A trust and a will are effective estate planning vehicles that can serve similar purposes but differ significantly. Generally speaking, the sole purpose of a will is to outline who will inherit your property after your death and who will administer your estate. Unlike a trust, a will comes into effect only after you die.
When someone who utilized a will passes away, the estate is said to go through “probate,” a judicial process in which a Court appoints a personal representative to administer your estate pursuant to the terms of your will.
This process is usually informal and unsupervised by the court. A revocable living trust is the most common trust used as a “will substitute.” Practically speaking, when using a trust to dispose of your estate, you would also have a will in place that “pours” any assets in your own name into the trust upon your death.
One of the differences between a will and trust is that, unlike a will, a trust is effective immediately upon creation. You would select a trusted individual to serve as trustee, who is responsible for administering the trust and disposing of assets as dictated by the trust agreement. Typically, the creator (the “grantor”) would serve as the initial trustee until their death or incapacity, at which point a successor trustee steps in to manage the trust.
In this way, the trust serves a similar function to a will in that it ultimately transfers your assets to your successors at death. However, a trust can serve several additional functions other than simply distributing assets, which a will cannot. First and foremost, a properly funded living trust is a very effective tool for managing your assets if and when you cannot, such as if you become mentally incapacitated.
While you have capacity, you could continue acting as trustee yourself, largely managing your own assets in the same fashion as you do now. However, upon your incapacity, your nominated successor trustee can quickly step in to manage your finances and property, including the payment of your expenses.
Second, many people have historically used a living trust to avoid probate. However, due to the streamlined and speedy nature of probate in Colorado, we do not typically recommend using a trust solely to avoid probate. While probate may still be a burdensome and costly enterprise in other states, Colorado has taken great strides to simplify and promote the speedy and efficient administration of estates.
Likewise, the potential for abuses of discretion and delay on the part of fiduciaries (such as trustees and personal representatives) exists whether or not an estate must pass through probate. Nevertheless, if avoiding probate is a genuine goal, the vast majority of your assets either (i) must be transferred to the living trust during your life or (ii) have beneficiary designations in place such that they are transferred directly to the intended recipients immediately upon your death.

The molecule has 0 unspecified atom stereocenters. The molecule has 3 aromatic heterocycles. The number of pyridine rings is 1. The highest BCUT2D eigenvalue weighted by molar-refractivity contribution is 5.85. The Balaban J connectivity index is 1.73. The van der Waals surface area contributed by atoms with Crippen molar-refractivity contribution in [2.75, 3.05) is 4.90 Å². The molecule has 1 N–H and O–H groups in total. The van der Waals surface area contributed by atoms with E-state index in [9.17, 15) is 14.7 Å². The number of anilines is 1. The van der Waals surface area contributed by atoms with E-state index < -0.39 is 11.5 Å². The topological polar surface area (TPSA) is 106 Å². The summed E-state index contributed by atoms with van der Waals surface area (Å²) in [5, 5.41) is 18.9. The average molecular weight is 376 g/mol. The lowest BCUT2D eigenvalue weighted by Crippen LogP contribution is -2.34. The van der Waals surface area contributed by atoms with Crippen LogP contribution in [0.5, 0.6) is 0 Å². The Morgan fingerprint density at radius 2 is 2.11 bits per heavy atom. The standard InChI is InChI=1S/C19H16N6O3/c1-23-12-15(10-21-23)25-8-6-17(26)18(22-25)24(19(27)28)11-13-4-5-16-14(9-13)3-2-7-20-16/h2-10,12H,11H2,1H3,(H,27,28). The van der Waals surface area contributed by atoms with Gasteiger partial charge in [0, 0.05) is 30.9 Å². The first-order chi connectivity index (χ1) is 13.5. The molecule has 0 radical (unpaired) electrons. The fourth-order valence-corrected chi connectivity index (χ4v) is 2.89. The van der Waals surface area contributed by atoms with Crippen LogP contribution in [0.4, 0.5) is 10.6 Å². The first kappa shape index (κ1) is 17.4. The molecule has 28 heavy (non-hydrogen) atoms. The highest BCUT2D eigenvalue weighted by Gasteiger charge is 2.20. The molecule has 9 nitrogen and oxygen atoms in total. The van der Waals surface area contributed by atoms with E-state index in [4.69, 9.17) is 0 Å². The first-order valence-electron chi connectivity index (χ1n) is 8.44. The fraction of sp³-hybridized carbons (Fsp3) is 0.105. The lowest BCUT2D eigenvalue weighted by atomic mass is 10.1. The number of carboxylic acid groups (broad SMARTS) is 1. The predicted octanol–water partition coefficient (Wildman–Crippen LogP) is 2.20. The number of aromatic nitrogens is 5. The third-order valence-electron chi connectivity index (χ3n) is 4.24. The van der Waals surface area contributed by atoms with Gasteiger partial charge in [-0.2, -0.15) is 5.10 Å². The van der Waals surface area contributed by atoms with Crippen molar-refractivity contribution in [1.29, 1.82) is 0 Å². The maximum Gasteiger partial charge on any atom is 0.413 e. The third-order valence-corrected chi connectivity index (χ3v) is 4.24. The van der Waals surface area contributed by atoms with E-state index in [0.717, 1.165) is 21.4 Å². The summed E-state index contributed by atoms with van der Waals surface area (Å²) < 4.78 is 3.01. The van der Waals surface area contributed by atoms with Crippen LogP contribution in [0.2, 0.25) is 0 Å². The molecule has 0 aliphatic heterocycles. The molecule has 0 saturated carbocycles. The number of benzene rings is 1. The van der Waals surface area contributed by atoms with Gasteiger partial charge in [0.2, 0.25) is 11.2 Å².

Otherwise, your probate estate would likely need to be opened for your will to pour your assets into the trust, defeating the purpose. Third, a trust is an excellent vehicle to pass your assets to minor children. Children can still inherit property even if they are minors; however, they would not have the legal capacity to control or manage those assets until they reach the age of majority (21 in Colorado).
Establishing a trust for minors’ benefit allows the trust to receive the property until your children have reached a designated age. Until they reach the required age, the trustee would manage their inheritance, including prudent investment and taxes, and make disbursements to them or on their behalf. Notably, the trust can be set up in various ways to meet the grantor’s wishes regarding how the assets are spent and distributed.
For instance, a purely discretionary trust, in which the trustee has complete control over the timing and frequency of distributions, may be desired by some (and may be recommended to preserve public benefits for the disabled).
On the other hand, others may want to dictate the exact timing and frequency of distributions. Fourth, trust provides significantly more privacy than a will. Once submitted to a court for probate, a will becomes a matter of public record and is available for inspection.
On the contrary, a trust must not be recorded or submitted to a court. Additionally, in Colorado, the beneficiaries of a trust are only entitled to a copy of the portions of a trust which are pertinent to their interest in it, making it possible to keep the beneficiaries of the inheritance will receive private, even from one another. Furthermore, the title to assets, including homes, is transferred to the trust itself in funding a trust.
This makes it possible to protect your privacy by removing your name from the title to real estate while maintaining your ownership interest in the asset. The foregoing are just some of the benefits of a trust. Many other potential uses for a trust are tailored to more specific goals, such as Medicaid and public assistance planning or complex tax planning.
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